We worked on loping a lot and we LOPED OVER A POLE!!!! TWICE!!!!! Even though the idea of loping over a pole gives me visions of going ass-over-teakettle, for some reason I just decided to go for it. Maybe my nerve is coming back. We had walked and jogged over it and I had lunged him successfully over a pole on Thursday. He went right over it and only nicked it with a back hoof the second time. That's when my bravery subsided and I called it good. I watched another rider during my last lesson have a fall. Her horse just sort of fell down (KAT said she was doing a counter canter) and then to it's side and the rider's foot got caught in the stirrup. The horse stood up but stayed where it was and KAT ran over and helped her get her foot out. She had a sore ankle but was not seriously injured. She and the horse were both fine and for some reason watching her fall (in a similar way that Jr. sometimes does) and then get up and be okay made me feel a little braver. Luckily I've never been injured in a riding accident. The worst accident I had (with Banee at the canter) we both walked away from with only small bruises. I can survive that. I HAVE survived that. Accidents are bound to happen and I don't pretend it's never going to happen, but I do need to not let the fear paralyze me from moving ahead with my riding. There was a time when I was nervous just to lope (even in a lesson with KAT supervising and instructing) at all and now I'm loping over poles alone in the arena. And though I know it'll be a good long while before I'm jumping again, these are very good strides for us. After all:

"Fear almost always arises - in horses, as well as in people - from concern about what might happen, and much more rarely from what is happening." - Mary Wanless, For the Good of the Horse

Just for fun, remember the old horse cartoon where the horse is saying to another horse "Hi! My name's Whoa-dammit!, what's yours?" As if it's the thing he hears most often and therefore thinks it's his name? Well, if Junior was in that cartoon his name would be "Don't eat that!" What would your horse's name be?

What a gorgeous day! Just look at those clouds!

Friday, July 24, 2009

Still Lonely

It's been a slow week horsey-wise. With the barn being empty and no lessons I've been concentrating on my job this week. I did spend 14 hours at the fair and the barn yesterday. I volunteered for the Jumping show and then the Versatility show. In between I spent a few hours at the barn with Junior. He's gotten crankier the longer the horses have been gone. He actually came to me in the field on Tuesday! He's been out all by himself, without even anyone in the adjoining field, and now it's been raining so he hasn't been out in a few days. I put his new halter on him, it's Average size, but he has a deceivingly small noggin and I had to punch a new hole in either side of the crown. I took him out and lunged him and though he needed to be smacked a few times for getting snippy he seemed to appreciate the attention. I worked on transitions on the line as well working on making his life miserable if he plays his switching game. I lunged him for about a half hour and then we cooled down by walking around the arena starting to mess with showmanship skills. It was very humid in the indoor in the rain and we were both soaked. He hasn't a clue how to pivot or set up and I haven't a clue how to teach him to do it so we just worked on keeping his head down and about the right distance from me (though he'd rather play with the line) and did stop and starts and backs. He can back okay and he usually trots with me if I ask him to. I think the biggest challenge with him will be keeping his mouth off of me and the line...and the judge. He just wants EVERYTHING in his mouth.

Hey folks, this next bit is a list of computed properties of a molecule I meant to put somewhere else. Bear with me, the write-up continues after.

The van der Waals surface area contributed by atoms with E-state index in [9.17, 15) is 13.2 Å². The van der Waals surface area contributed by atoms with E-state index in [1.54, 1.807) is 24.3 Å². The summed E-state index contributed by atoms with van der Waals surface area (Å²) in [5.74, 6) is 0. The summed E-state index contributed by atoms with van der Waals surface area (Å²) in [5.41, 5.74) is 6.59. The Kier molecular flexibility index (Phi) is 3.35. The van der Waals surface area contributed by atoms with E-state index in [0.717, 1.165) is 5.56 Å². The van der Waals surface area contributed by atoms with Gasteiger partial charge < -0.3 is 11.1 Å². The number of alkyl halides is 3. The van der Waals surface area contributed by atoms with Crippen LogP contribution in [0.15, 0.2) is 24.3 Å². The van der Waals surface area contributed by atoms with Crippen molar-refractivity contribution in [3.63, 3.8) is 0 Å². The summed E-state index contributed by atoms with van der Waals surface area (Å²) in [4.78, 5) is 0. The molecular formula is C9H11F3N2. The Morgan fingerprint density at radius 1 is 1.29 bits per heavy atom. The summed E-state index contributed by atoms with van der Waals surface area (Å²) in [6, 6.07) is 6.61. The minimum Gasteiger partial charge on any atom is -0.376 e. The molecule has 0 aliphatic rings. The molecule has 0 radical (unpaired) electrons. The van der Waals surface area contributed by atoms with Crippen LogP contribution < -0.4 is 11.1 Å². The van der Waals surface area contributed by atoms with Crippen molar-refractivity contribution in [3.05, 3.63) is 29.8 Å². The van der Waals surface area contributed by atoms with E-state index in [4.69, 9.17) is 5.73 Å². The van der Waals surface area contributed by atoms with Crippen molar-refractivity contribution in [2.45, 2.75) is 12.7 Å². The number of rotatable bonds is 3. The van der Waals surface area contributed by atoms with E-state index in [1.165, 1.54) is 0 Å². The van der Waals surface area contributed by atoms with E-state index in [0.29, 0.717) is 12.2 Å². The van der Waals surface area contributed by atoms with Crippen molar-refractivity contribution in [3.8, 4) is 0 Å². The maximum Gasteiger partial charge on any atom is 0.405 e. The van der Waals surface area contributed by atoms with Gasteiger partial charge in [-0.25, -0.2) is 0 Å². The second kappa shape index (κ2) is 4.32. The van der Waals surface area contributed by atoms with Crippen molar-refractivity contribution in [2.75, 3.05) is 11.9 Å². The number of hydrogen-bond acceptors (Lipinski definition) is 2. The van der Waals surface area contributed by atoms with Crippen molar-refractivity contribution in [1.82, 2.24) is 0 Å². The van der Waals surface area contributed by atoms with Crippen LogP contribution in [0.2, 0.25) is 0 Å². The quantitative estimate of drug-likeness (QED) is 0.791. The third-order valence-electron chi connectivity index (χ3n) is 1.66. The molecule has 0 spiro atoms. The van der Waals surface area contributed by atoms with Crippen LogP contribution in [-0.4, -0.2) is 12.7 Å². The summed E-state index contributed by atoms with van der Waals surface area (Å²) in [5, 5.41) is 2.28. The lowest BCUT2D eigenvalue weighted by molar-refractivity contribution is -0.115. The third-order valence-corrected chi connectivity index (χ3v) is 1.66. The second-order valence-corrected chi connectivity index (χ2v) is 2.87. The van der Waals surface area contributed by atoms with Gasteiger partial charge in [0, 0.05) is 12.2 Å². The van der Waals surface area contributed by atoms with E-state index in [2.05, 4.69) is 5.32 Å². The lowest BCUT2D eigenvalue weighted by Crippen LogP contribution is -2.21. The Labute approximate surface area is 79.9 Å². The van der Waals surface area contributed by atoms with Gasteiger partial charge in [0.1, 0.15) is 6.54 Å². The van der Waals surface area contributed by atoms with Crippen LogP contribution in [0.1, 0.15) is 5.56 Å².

I have begun a closet re-organization project in my apartment. I have a spare room that keeps ending up with piles all over it instead of "a place for everything and everything in it's place." I bought two more bins and transfered all the stuff from this on really big bin into those and moved the big on into the OTHER closet where I've been keeping my horse stuff. I fit in both winter blankets, my show duffel with show-only stuff in it, and Junior's old ankle boots and whatever else I could find to throw in it. Then I emptied the two under-bed storage bins (that are only a good use of space if they FIT under your bed) and are giving them to a friend. So now that closet will be able to hold my saddles on their stands! Yay! Now the room can be more easily used as a guest room. There are still plenty of piles to sort through, but I got a great start on it.

This might be too personal, but I found a seller on ebay that sells my favorite bras. They have X's through the labels and I'm not sure exactly what that means, but for FOUR of them I paid what I would pay for one new at any retail store. These are the only bras I've found that hold my girls without a bounce when I'm riding, and at about $8 a piece including shipping it's the best deal ever. I HATE to feel my chest move when I'm riding and I'm sure if I can feel it move it must look super awesome. Yack.